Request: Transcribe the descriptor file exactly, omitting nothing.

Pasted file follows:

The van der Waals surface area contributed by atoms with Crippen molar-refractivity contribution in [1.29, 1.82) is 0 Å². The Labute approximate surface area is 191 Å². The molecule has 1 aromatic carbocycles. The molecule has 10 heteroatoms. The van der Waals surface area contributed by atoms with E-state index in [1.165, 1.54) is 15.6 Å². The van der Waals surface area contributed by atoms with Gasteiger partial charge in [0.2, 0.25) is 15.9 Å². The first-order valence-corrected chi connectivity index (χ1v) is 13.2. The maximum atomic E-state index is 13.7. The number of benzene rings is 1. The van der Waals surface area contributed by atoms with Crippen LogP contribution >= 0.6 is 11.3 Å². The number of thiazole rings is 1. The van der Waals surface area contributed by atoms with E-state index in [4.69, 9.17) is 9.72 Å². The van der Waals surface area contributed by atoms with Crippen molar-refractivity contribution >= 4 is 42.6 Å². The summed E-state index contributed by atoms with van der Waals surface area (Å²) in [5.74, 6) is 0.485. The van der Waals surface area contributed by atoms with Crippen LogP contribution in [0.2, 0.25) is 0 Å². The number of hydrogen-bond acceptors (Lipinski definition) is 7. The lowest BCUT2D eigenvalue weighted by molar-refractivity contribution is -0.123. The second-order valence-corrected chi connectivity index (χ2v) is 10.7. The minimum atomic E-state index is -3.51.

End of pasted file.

The van der Waals surface area contributed by atoms with Crippen molar-refractivity contribution in [1.29, 1.82) is 0 Å². The Labute approximate surface area is 191 Å². The molecule has 1 aromatic carbocycles. The molecule has 10 heteroatoms. The van der Waals surface area contributed by atoms with E-state index in [1.165, 1.54) is 15.6 Å². The van der Waals surface area contributed by atoms with Gasteiger partial charge in [0.2, 0.25) is 15.9 Å². The first-order valence-corrected chi connectivity index (χ1v) is 13.2. The maximum atomic E-state index is 13.7. The number of benzene rings is 1. The van der Waals surface area contributed by atoms with Crippen LogP contribution >= 0.6 is 11.3 Å². The number of thiazole rings is 1. The van der Waals surface area contributed by atoms with E-state index in [4.69, 9.17) is 9.72 Å². The van der Waals surface area contributed by atoms with Crippen molar-refractivity contribution >= 4 is 42.6 Å². The summed E-state index contributed by atoms with van der Waals surface area (Å²) in [5.74, 6) is 0.485. The van der Waals surface area contributed by atoms with Crippen LogP contribution in [0.2, 0.25) is 0 Å². The number of hydrogen-bond acceptors (Lipinski definition) is 7. The lowest BCUT2D eigenvalue weighted by molar-refractivity contribution is -0.123. The second-order valence-corrected chi connectivity index (χ2v) is 10.7. The minimum atomic E-state index is -3.51.